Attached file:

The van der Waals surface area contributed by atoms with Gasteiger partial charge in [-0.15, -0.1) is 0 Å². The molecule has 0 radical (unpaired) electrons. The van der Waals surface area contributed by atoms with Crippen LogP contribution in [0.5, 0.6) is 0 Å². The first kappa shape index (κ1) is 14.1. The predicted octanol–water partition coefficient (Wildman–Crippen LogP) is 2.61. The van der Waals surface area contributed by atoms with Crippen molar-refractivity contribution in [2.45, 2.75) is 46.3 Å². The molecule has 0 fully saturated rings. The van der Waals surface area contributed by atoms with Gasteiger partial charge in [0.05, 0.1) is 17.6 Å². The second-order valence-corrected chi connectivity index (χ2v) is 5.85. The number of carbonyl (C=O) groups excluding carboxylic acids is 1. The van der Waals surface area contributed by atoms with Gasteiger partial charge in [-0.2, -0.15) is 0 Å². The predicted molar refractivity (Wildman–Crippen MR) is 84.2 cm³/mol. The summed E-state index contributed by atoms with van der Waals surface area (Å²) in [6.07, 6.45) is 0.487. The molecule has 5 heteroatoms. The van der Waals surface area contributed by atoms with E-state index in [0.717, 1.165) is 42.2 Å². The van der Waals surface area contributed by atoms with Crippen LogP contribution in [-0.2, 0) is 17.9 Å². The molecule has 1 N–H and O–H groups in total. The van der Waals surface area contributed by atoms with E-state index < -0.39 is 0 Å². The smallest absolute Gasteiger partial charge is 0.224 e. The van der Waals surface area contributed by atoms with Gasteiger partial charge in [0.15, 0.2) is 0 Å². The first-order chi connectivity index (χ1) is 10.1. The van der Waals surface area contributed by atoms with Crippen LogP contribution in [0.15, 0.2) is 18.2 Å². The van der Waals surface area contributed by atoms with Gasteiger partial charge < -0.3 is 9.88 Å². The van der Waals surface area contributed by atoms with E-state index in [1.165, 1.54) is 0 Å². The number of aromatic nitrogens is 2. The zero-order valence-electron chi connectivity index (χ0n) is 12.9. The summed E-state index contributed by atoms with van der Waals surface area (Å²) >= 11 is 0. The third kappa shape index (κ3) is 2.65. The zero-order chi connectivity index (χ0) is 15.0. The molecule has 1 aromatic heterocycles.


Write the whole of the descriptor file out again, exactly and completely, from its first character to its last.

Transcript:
The van der Waals surface area contributed by atoms with Gasteiger partial charge in [-0.15, -0.1) is 0 Å². The molecule has 0 radical (unpaired) electrons. The van der Waals surface area contributed by atoms with Crippen LogP contribution in [0.5, 0.6) is 0 Å². The first kappa shape index (κ1) is 14.1. The predicted octanol–water partition coefficient (Wildman–Crippen LogP) is 2.61. The van der Waals surface area contributed by atoms with Crippen molar-refractivity contribution in [2.45, 2.75) is 46.3 Å². The molecule has 0 fully saturated rings. The van der Waals surface area contributed by atoms with Gasteiger partial charge in [0.05, 0.1) is 17.6 Å². The second-order valence-corrected chi connectivity index (χ2v) is 5.85. The number of carbonyl (C=O) groups excluding carboxylic acids is 1. The van der Waals surface area contributed by atoms with Gasteiger partial charge in [-0.2, -0.15) is 0 Å². The predicted molar refractivity (Wildman–Crippen MR) is 84.2 cm³/mol. The summed E-state index contributed by atoms with van der Waals surface area (Å²) in [6.07, 6.45) is 0.487. The molecule has 5 heteroatoms. The van der Waals surface area contributed by atoms with E-state index in [0.717, 1.165) is 42.2 Å². The van der Waals surface area contributed by atoms with Crippen LogP contribution in [-0.2, 0) is 17.9 Å². The molecule has 1 N–H and O–H groups in total. The van der Waals surface area contributed by atoms with E-state index < -0.39 is 0 Å². The smallest absolute Gasteiger partial charge is 0.224 e. The van der Waals surface area contributed by atoms with Gasteiger partial charge in [0.15, 0.2) is 0 Å². The first-order chi connectivity index (χ1) is 10.1. The van der Waals surface area contributed by atoms with Crippen LogP contribution in [0.15, 0.2) is 18.2 Å². The van der Waals surface area contributed by atoms with Gasteiger partial charge < -0.3 is 9.88 Å². The van der Waals surface area contributed by atoms with E-state index in [1.165, 1.54) is 0 Å². The number of aromatic nitrogens is 2. The zero-order valence-electron chi connectivity index (χ0n) is 12.9. The summed E-state index contributed by atoms with van der Waals surface area (Å²) >= 11 is 0. The third kappa shape index (κ3) is 2.65. The zero-order chi connectivity index (χ0) is 15.0. The molecule has 1 aromatic heterocycles.